Edexcel IGCSE Chemistry

Revision Notes

1.9.2 Electrolysis Experiments

Electrolysis of Molten Compounds

  • Lead(II) bromide is a binary ionic compound meaning that it is a compound consisting of just two elements joined together by ionic bonding
  • When these compounds are heated beyond their melting point, they become molten and can conduct electricity as their ions can move freely and carry the charge
  • These compounds undergo electrolysis and always produce their corresponding element
  • To predict the products of any binary molten compound first identify the ions present
  • The positive ion will migrate towards the cathode and the negative ion will migrate towards the anode
  • Therefore the cathode product will always be the metal and the product formed at the anode will always be the non-metal

Electrolysis of Lead Bromide, IGCSE & GCSE Chemistry revision notes

Diagram showing the electrolysis of lead(II) bromide

Method:

  • Add lead(II) bromide into a crucible and heat so it will turn molten, allowing ions to be free to move and conduct an electric charge
  • Add two graphite rods as the electrodes and connect this to a power pack or battery
  • Turn on the power pack or battery and allow electrolysis to take place
  • Negative bromide ions move to the positive electrode (anode) and lose two electrons to form bromine molecules. There is bubbling at the anode as brown bromine gas is given off
  • Positive lead ions move to the negative electrode (cathode) and gain electrons to form grey lead metal which deposits on the bottom of the electrode

Electrode Products:
Anode: Bromine gas
Cathode: Lead metal

Exam Tip

Remember electrodes need to be inert such as graphite or platinum so that they don’t participate in a side reaction with the electrolyte.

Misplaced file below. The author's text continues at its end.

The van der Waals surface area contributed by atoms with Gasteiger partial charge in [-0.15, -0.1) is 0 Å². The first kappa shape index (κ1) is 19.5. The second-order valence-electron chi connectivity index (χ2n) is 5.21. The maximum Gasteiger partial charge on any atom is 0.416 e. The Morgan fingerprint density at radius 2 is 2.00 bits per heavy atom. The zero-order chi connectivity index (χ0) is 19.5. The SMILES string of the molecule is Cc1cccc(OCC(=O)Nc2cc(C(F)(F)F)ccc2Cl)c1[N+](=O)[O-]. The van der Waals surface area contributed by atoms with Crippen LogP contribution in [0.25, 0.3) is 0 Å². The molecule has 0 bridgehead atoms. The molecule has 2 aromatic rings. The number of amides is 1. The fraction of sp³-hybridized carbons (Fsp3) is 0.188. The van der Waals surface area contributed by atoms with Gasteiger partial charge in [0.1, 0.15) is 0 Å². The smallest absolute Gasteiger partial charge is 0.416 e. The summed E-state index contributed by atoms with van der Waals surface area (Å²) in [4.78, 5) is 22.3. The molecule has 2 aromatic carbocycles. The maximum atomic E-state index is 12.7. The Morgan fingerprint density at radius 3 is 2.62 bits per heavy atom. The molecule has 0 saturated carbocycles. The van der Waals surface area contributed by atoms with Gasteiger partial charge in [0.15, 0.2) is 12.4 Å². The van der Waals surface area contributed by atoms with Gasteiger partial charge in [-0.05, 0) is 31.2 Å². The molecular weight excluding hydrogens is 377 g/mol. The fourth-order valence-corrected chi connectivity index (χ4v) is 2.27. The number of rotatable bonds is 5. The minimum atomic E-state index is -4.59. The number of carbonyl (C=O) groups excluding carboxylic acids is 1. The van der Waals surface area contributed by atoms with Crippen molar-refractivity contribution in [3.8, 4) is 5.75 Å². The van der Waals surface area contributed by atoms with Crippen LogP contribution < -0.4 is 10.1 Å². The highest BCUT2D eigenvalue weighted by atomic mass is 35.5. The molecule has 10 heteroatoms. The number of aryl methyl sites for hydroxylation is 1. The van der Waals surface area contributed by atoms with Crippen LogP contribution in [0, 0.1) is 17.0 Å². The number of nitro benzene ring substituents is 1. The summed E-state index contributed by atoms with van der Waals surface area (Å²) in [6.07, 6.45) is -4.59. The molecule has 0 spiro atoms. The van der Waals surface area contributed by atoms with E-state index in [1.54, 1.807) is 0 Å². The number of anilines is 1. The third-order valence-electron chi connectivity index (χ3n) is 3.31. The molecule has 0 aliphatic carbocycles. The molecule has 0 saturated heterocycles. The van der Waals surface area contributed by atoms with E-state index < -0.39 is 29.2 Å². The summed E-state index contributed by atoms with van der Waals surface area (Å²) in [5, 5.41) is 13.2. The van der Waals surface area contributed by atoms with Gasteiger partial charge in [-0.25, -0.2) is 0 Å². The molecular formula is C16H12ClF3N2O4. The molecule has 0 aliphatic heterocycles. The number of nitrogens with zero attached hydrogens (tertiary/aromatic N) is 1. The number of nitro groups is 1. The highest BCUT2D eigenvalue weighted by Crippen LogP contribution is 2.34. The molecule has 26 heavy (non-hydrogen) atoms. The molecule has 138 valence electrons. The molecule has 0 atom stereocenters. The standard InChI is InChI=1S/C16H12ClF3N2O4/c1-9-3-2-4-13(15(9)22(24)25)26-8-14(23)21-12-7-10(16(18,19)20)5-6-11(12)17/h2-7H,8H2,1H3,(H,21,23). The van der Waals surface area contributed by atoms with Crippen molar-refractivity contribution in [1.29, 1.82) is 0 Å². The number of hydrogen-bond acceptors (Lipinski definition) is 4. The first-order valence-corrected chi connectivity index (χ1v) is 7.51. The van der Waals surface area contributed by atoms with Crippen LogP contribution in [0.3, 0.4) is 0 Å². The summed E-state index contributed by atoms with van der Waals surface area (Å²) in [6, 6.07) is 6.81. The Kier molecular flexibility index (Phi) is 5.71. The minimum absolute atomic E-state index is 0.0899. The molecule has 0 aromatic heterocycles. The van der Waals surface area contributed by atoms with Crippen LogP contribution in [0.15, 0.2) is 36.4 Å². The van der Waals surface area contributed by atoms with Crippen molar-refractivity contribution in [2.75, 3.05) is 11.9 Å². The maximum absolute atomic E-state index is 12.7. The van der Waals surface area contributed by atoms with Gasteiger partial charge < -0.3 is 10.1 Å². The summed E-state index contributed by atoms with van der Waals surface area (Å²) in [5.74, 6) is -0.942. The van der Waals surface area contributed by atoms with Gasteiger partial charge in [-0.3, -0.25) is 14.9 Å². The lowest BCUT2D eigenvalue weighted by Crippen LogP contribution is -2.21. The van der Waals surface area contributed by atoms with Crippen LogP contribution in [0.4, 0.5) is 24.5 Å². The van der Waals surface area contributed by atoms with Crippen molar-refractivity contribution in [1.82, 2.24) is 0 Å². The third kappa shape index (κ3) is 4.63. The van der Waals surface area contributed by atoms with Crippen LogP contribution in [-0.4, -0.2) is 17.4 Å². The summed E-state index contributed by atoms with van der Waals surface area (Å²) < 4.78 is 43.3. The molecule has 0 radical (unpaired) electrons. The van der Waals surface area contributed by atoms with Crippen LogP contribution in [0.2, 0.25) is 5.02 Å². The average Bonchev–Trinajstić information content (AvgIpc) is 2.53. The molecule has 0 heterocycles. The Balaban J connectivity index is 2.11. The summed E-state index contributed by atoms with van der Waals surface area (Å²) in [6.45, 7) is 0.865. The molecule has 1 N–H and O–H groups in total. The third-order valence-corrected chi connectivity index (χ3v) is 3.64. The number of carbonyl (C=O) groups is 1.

Electrolysis of Aqueous Solutions

Rules:

  • Aqueous solutions will always have water present
  • Some water molecules split up into hydrogen and hydroxide ions, H+ and OH, which participate in the electrolysis reactions

Positive Electrode

  • OHions and non-metal ions are attracted to the positive electrode
  • Either OHor non-metal ions will lose electrons and oxygen gas or a non-metal is released e.g. chlorine
  • The product formed depends on which ion loses electrons more readily

Negative Electrode

  • H+ ions and metal ions are attracted to the negative electrode but only one will gain electrons
  • Either hydrogen or a metal will be produced
  • If the metal is above hydrogen in reactivity series, hydrogen will be produced – bubbling will be seen at the cathode

Electrolysis aqueous solutions, IGCSE & GCSE Chemistry revision notes

The electrolysis of aqueous solutions

  • The apparatus can be modified for the collection of gases by using inverted test tubes over the electrodes
  • The electrodes are made from graphite which is inert and does not interfere with the electrolysis reactions

Exam Tip

Once you have identified the ions, the next step is to decide towards which electrode will they be drawn and identify the product formed. It helps if you recall the reactivity series.

Author: Francesca

Fran has taught A level Chemistry in the UK for over 10 years. As head of science, she used her passion for education to drive improvement for staff and students, supporting them to achieve their full potential. Fran has also co-written science textbooks and worked as an examiner for UK exam boards.
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